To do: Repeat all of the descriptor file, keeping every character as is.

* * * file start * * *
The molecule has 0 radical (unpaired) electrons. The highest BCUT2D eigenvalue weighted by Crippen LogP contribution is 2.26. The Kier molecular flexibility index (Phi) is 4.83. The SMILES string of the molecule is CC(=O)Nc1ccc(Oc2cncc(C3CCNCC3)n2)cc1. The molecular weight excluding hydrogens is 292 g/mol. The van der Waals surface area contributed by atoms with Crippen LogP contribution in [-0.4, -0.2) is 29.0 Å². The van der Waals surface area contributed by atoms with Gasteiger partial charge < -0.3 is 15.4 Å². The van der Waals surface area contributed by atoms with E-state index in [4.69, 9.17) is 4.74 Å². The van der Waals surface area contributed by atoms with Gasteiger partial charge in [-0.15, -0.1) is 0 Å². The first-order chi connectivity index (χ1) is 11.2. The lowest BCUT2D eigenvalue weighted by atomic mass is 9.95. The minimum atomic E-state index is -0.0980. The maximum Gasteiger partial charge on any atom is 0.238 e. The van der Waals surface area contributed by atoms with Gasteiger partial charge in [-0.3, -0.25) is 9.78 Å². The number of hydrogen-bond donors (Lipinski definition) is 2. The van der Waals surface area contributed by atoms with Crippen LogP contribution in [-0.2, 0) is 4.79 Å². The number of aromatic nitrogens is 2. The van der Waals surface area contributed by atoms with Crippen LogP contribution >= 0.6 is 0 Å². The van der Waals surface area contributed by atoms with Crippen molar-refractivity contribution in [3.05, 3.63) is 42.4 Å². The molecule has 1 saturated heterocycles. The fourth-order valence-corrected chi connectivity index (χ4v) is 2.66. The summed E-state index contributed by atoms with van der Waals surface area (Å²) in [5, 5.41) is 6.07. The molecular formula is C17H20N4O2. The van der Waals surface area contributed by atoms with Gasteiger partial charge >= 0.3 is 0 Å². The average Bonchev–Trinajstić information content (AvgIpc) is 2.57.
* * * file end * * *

The molecule has 0 radical (unpaired) electrons. The highest BCUT2D eigenvalue weighted by Crippen LogP contribution is 2.26. The Kier molecular flexibility index (Phi) is 4.83. The SMILES string of the molecule is CC(=O)Nc1ccc(Oc2cncc(C3CCNCC3)n2)cc1. The molecular weight excluding hydrogens is 292 g/mol. The van der Waals surface area contributed by atoms with Crippen LogP contribution in [-0.4, -0.2) is 29.0 Å². The van der Waals surface area contributed by atoms with Gasteiger partial charge < -0.3 is 15.4 Å². The van der Waals surface area contributed by atoms with E-state index in [4.69, 9.17) is 4.74 Å². The van der Waals surface area contributed by atoms with Gasteiger partial charge in [-0.15, -0.1) is 0 Å². The first-order chi connectivity index (χ1) is 11.2. The lowest BCUT2D eigenvalue weighted by atomic mass is 9.95. The minimum atomic E-state index is -0.0980. The maximum Gasteiger partial charge on any atom is 0.238 e. The van der Waals surface area contributed by atoms with Gasteiger partial charge in [-0.3, -0.25) is 9.78 Å². The number of hydrogen-bond donors (Lipinski definition) is 2. The van der Waals surface area contributed by atoms with Crippen LogP contribution in [-0.2, 0) is 4.79 Å². The number of aromatic nitrogens is 2. The van der Waals surface area contributed by atoms with Crippen LogP contribution >= 0.6 is 0 Å². The van der Waals surface area contributed by atoms with Crippen molar-refractivity contribution in [3.05, 3.63) is 42.4 Å². The molecule has 1 saturated heterocycles. The fourth-order valence-corrected chi connectivity index (χ4v) is 2.66. The summed E-state index contributed by atoms with van der Waals surface area (Å²) in [5, 5.41) is 6.07. The molecular formula is C17H20N4O2. The van der Waals surface area contributed by atoms with Gasteiger partial charge >= 0.3 is 0 Å². The average Bonchev–Trinajstić information content (AvgIpc) is 2.57.